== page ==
Which of the above will be the best scenario for most people? Let’s look through the results of the scenarios above.

  •       Scenario 1: This will get you closest to your planned macros intake.  Unfortunately, you will be losing out on fibre and many phytonutrients found only in whole plants. You may well lose fat, you could even look good eating like this over the short term.  Eventually though, nutrient deficiency and lack of fibre will lead to ill health, if  this is continued an early death will almost certainly follow. So, we know immediately that simply fitting a diet to your ‘macro needs’ are not enough to get all the nutrients you need to achieve a healthy condition, even if you can lose fat on this diet.
  •      Scenario 2 : Processed food can make you lose weight.  Take a look at the Twinkie diet[i].  In this diet a professor lost 27lbs eating twinkies and other junk foods, but kept the calories lower than he needed to maintain his weight, so you can lose weight by simply cutting calories.  A lot of fad diets use the cutting out of certain foods or classes of macronutrients to make you eat less calories, so you lose weight, but in reality it is not usually the food or macronutrient itself that is the cause of the weight loss, but the lowering of calories.  So, if you cut carbohydrates or fat from your diet you lose weight, not because you cut that macronutrient out, but because you lowered your daily calorie intake. The issue with eating only processed food is again the lack of fibre and the lack of vitamins, minerals and other phytonutrients in the foods you are eating.  You could lose fat, but you are setting yourself up for disease as you get older eating only processed food.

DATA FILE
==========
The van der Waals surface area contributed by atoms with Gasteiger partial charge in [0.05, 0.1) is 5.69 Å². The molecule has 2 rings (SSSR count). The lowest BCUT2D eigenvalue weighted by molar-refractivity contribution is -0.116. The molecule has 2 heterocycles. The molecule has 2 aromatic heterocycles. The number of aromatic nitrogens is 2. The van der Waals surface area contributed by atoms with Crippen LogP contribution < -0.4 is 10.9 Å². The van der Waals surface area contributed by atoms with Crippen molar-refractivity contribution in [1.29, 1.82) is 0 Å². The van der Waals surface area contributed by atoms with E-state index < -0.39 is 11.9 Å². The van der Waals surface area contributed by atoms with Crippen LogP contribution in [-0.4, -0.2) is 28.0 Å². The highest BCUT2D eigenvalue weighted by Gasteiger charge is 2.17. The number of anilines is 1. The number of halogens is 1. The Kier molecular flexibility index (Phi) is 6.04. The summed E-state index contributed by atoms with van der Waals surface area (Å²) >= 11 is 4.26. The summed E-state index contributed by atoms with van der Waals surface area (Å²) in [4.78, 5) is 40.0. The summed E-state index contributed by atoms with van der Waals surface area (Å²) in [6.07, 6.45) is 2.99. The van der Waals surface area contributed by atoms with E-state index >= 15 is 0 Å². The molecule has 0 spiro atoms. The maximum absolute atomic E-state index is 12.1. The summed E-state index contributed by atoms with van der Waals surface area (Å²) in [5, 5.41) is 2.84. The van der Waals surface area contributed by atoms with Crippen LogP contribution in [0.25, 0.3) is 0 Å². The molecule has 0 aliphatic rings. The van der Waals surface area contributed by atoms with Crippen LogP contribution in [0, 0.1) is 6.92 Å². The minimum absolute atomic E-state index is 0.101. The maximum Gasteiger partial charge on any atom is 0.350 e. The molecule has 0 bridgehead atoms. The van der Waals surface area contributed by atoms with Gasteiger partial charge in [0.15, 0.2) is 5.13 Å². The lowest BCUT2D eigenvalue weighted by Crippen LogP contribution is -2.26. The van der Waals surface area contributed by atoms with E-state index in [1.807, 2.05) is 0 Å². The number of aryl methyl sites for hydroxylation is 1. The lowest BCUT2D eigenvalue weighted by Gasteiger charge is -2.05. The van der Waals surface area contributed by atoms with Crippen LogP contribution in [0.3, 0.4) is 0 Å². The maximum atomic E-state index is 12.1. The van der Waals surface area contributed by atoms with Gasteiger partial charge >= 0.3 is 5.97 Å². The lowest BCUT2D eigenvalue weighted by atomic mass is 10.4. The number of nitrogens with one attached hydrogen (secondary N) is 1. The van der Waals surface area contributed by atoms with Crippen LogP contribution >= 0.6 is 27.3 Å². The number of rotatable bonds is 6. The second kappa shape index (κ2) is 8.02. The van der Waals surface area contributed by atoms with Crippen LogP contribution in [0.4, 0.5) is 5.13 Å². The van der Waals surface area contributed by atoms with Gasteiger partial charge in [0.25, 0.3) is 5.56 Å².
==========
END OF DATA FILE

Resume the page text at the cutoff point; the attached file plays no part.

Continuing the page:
•      Scenario 3: In this scenario you are only ever eating what we call ‘healthy food’ (I will leave you to define healthy food).  This sort of eating should allow the body to get all the nutrients it needs.  There would be enough fibre, phytonutrients, vitamins and minerals.  You will lose fat. In fact if you are dieting for a bodybuilding contest or to compete in a specific weight class you may need to do this sort of diet for a specified amount of time. However, if you follow this diet for prolonged periods of time several issues could develop. Foremost could be the development of the eating disorder like Orthorexia, this is not a recognised condition yet, but many of us in the fitness world have experience with this condition[ii].  Becoming obsessed all the time about only eating exact foods, in exact amounts, can lead to all sorts of problems and many people are left with the options of becoming super-obsessive about food or feeling failure as they fail to be 100% ‘clean’ with their diet.  This can cause mental stress and leads to issues like binge eating or other eating disorders.
  •      Scenario 4: Is my preferred choice.  You generally eat healthy whole foods, but you allow yourself some leeway.  You are not super strict on exact calorie intake or food choices.  You can have potato if you can’t find rice.  After you have that salad you can allow yourself that small dessert. Allowing yourself the option to eat mainly healthy, but also giving yourself some permission to stray in moderation allows for cravings to be satisfied while also reaching very close to your ideal intake of calories.  Some days you may feel like being a little stricter, sometimes a little more slack, but generally hovering around the 80:20 with 80% being whole foods and 20% being other foods of your choice seems to be a happy medium where you can achieve your goals with very little stress.